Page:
Sunday, November 24, 2013

The Prince Fielder Protection Myth

I keep seeing the same thing written over and over about Prince Fielder since he was shipped off to The Lone Star State. “He provided so much protection for Miggy! How will this affect Cabrera? Doom! Doom, I tell you!”

/jumps out window

In fact, two of my least favorite Detroit sportswriters have made the same claim in their recent articles written in the aftermath of the Fielder/Kinsler trade. Here, let them tell you.



But know this. No matter how laid-back Fielder might be, he still scares pitchers. His hulking shadow behind Miguel Cabrera was the reason Miggy saw better pitches.


Obviously, Cabrera will return to first base, where he belongs. Then again Cabrera benefited with Fielder hitting behind him. Fielder’s potential danger certainly helped Cabrera win his two American League’s most valuable player awards.

After their claims, each of them supplied statistics to back up these claims.
Hahahahaha…no they didn’t. This is Detroit sportswriting. Facts and statistics are for suckers. For NERDS.

So let me do it.

/puts on dork glasses

Prince Fielder spent the past two seasons hitting behind Cabrera in the lineup. Before that, Miggy was backed up by Victor Martinez in 2011 and Carlos Guillen/Brennan Boesch in 2010. Yes, Cabrera won the MVP the two seasons with Prince hitting behind him. But was he really that much better? And can you really give Fielder credit for that?

Onto the stats. We’ll start with Avg/OBP/SLG/OPS.

2010: .328/.420/.622/1.042
2011: .344/.448/.586/1.033
2012: .330/.393/.606/.999
2013: .348/.442/.636/1.078

Oddly enough, Cabrera’s worst slash lines from the past four years were in Prince’s better of his two Tiger seasons. (Also, it was his Triple Crown year…go figure.) If you go by these numbers, it seems that Fielder made little to no impact on Cabrera’s numbers.

How about homers and RBI? (I know, saberheads, just wait.)

2010: 38, 126
2011: 30, 106
2012: 44, 139
2013: 44, 137

Okay. His homers are up. But RBI are more indicative of the success of guys in front of Cabrera in the lineup, not behind him, despite what sportswriters over 60 seem to think.

How about some advanced metrics, or as I imagine Jerry Green calls them, “poppycock”?

oWar                           OPS+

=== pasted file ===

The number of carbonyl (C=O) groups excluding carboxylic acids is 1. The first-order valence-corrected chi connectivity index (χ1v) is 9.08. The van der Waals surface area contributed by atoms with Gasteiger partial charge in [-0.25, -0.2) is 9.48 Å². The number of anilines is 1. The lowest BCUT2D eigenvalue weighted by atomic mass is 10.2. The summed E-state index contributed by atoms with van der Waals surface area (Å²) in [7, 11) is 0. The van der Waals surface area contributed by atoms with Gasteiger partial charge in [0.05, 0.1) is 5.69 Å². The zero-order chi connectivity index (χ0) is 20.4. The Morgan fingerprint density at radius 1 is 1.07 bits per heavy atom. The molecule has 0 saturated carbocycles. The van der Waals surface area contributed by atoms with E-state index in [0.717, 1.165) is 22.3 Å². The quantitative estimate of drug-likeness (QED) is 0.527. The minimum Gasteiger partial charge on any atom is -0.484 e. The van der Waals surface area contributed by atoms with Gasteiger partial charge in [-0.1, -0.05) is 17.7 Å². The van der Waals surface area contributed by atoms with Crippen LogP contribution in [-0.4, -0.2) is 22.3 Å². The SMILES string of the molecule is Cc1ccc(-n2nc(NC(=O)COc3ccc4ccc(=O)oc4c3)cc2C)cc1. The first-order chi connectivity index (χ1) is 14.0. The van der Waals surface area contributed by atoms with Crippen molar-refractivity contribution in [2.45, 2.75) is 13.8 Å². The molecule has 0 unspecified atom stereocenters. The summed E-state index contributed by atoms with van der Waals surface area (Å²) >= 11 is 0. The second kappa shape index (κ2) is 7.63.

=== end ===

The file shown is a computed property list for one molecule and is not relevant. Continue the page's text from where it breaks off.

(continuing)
2010: 7.0                     178
2011: 7.9                     179
2012: 7.8                     164
2013: 8.9                     187

w/RC+                        w/OBA

2010: 171                    .431
2011: 177                    .437
2012: 166                    .417
2013: 192                    .455

Look at those again. A few things jump out at me. One, holy crap is Miguel Cabrera good. Two, it’s amazing that he put up the numbers he did in 2013 while being half-dead. Three, Cabrera’s numbers with Prince behind him were worse when Prince was producing and better when Fielder wasn’t. That’s odd. And four, and most importantly to this post, overall Prince Fielder didn’t really have that huge of an impact on Cabrera’s numbers. This takes me back to point one.

Miguel Cabrera is really good at baseball. Stop giving credit to Prince Fielder for that.

The only place I can find with an interesting difference in the numbers is in Miguel’s intentional walks totals.

2010: 32
2011: 22
2012: 17
2013: 19

But as you can see, Victor’s presence in the lineup in 2011 was just as good of protection as Prince was in the two years that followed. 2010 was the year everyone walked Miggy. That’s what happens when Brennan Boesch is his “protection”. This will not be the case in 2014.

Miguel Cabrera will be fine. I’m not trying to take anything away from Prince Fielder. He’s a dangerous man in the batter’s box and I expect him to explode next year in the band box the Rangers play in. But for Albom, Green, and all the others to just keep spouting this off without doing any research annoys me. It doesn’t surprise me, but it annoys me to no end. If only we could convince Mitch to stick to making money off dead people and Jerry to argue with clouds in his own back yard.

I just don’t like seeing credit for the accomplishments of the greatest Tiger hitter of my generation given to another person. Especially when the easily accessible numbers do not support it.

1 comment:

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